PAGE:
10. We are of opinion that the appeal must fail. There is a clear finding of the Controller that the respondent was inducted as a sub-tenant by Po in June 1954. At that time, the appellant had not even given notice to Po determining his tenancy. It was only in July 1954 that notice was given to Po determining the tenancy as from the end of August 1954. Therefore, the respondent became a sub-tenant of the tenancy which Po held under the appellant.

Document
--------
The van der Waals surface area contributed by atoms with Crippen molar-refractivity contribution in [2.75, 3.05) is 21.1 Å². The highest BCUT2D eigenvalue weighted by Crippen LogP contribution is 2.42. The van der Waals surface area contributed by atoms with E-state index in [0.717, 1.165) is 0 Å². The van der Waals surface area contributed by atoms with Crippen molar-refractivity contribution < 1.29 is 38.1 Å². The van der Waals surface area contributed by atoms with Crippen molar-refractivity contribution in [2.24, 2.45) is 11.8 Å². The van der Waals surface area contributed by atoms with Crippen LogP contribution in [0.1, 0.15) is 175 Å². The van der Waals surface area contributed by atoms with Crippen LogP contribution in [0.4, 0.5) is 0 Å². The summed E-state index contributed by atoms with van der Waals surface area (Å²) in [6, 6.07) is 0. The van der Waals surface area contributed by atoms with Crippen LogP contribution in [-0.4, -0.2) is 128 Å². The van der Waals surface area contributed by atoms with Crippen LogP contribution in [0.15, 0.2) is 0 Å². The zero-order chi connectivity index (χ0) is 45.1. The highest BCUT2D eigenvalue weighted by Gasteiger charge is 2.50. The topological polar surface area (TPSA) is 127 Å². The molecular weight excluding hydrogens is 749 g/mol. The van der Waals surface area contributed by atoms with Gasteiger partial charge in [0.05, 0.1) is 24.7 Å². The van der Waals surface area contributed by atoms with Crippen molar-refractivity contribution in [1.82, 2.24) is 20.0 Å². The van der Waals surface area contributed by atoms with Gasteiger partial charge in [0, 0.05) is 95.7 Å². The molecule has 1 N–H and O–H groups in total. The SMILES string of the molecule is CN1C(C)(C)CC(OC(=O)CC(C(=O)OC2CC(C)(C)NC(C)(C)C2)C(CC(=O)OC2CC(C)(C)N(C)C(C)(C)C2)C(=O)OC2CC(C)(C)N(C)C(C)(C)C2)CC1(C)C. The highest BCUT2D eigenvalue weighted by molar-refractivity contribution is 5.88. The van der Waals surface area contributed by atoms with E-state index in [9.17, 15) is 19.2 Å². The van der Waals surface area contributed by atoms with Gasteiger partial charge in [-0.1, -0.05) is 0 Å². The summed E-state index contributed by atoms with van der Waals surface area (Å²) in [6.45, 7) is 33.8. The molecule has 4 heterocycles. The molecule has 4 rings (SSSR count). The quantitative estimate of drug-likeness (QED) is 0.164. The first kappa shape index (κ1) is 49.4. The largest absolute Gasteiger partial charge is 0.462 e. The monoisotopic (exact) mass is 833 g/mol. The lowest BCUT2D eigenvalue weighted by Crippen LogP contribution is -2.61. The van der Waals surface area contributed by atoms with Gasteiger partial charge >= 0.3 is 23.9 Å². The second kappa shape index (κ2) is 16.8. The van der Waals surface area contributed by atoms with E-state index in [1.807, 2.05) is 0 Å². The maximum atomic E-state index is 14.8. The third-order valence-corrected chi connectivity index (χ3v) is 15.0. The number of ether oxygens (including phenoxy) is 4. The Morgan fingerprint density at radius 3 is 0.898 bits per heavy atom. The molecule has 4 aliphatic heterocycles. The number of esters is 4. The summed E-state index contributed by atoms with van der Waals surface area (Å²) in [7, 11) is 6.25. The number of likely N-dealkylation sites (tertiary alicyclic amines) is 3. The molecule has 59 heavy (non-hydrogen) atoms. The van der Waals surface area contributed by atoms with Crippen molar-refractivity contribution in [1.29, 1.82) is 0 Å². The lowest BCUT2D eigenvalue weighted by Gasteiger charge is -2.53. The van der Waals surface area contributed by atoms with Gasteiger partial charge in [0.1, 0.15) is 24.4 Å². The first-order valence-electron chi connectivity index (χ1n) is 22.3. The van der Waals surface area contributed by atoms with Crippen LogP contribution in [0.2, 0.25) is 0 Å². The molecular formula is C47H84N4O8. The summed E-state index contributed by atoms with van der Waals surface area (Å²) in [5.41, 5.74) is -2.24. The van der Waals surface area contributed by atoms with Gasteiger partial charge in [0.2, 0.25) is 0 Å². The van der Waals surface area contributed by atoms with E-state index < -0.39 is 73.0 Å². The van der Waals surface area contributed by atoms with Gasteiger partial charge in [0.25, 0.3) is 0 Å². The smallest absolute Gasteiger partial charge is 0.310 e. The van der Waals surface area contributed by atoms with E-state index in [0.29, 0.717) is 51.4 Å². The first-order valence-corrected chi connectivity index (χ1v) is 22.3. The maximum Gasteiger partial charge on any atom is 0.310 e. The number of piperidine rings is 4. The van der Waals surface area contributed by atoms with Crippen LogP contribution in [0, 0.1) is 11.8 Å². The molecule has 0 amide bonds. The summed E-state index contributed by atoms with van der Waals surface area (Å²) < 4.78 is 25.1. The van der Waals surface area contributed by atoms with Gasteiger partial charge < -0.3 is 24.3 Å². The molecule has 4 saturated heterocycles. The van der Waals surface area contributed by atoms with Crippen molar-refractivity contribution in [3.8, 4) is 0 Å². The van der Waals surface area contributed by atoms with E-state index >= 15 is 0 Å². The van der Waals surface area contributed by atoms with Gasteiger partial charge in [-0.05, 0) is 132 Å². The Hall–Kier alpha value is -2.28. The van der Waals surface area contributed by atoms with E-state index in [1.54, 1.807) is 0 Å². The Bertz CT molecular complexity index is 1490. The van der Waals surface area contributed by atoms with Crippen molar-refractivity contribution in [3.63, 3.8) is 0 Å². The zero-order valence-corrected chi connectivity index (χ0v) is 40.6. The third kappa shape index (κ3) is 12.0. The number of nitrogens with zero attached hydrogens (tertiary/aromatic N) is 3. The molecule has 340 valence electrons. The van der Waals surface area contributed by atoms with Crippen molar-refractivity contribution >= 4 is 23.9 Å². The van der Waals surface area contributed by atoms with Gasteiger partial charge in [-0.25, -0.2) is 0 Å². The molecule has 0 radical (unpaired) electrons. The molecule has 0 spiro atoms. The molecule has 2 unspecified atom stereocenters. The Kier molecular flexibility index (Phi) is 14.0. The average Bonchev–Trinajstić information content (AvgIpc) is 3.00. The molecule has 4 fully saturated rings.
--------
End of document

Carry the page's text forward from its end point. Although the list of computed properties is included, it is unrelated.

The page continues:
11. The next question is whether the respondent was entitled to the benefit of the Act which came into force on March 31, 1956. On that date a suit was pending against Po based on the notice given to him in July 1954 determining his tenancy. The argument on behalf of the appellant is that as Po's tenancy had been determined by the end of August 1954 by virtue of the notice referred to above, the respondent was no longer sub-tenant on March 31, 1956 as the tenancy of the tenant of the first degree had itself come to an end. This in our opinion is not correct. The word 'tenant' is defined in s. 2(h) of the Act to include any person continuing in possession after the termination of h's tenancy but shall not include any person against whom any decree or order for eviction had been made by a court of competent jurisdiction. In view of this inclusive definition of the word 'tenant' in the Act Po would continue to be a tenant under the Act though his tenancy had been determined by notice and he ceased to be a tenant only on August 22, 1956 when the decree for ejectment was passed against him. It is true that the definitions in s. 2 are subject to anything being repugnant in the subject or context. But we see nothing repugnant in the subject or context of s. 16(3) to persuade us to hold that the definition of tenant in s. 2(h) would not apply to a case under s. 16(3). The Act is a measure for the protection of tenants and sub-tenants and should not be so interpreted as to take away the protection which it intends to give to them. We are therefore of opinion that Po continued to be a tenant up to August 22, 1956 and therefore the respondent continued to be a sub-tenant after the coming into force of the Act.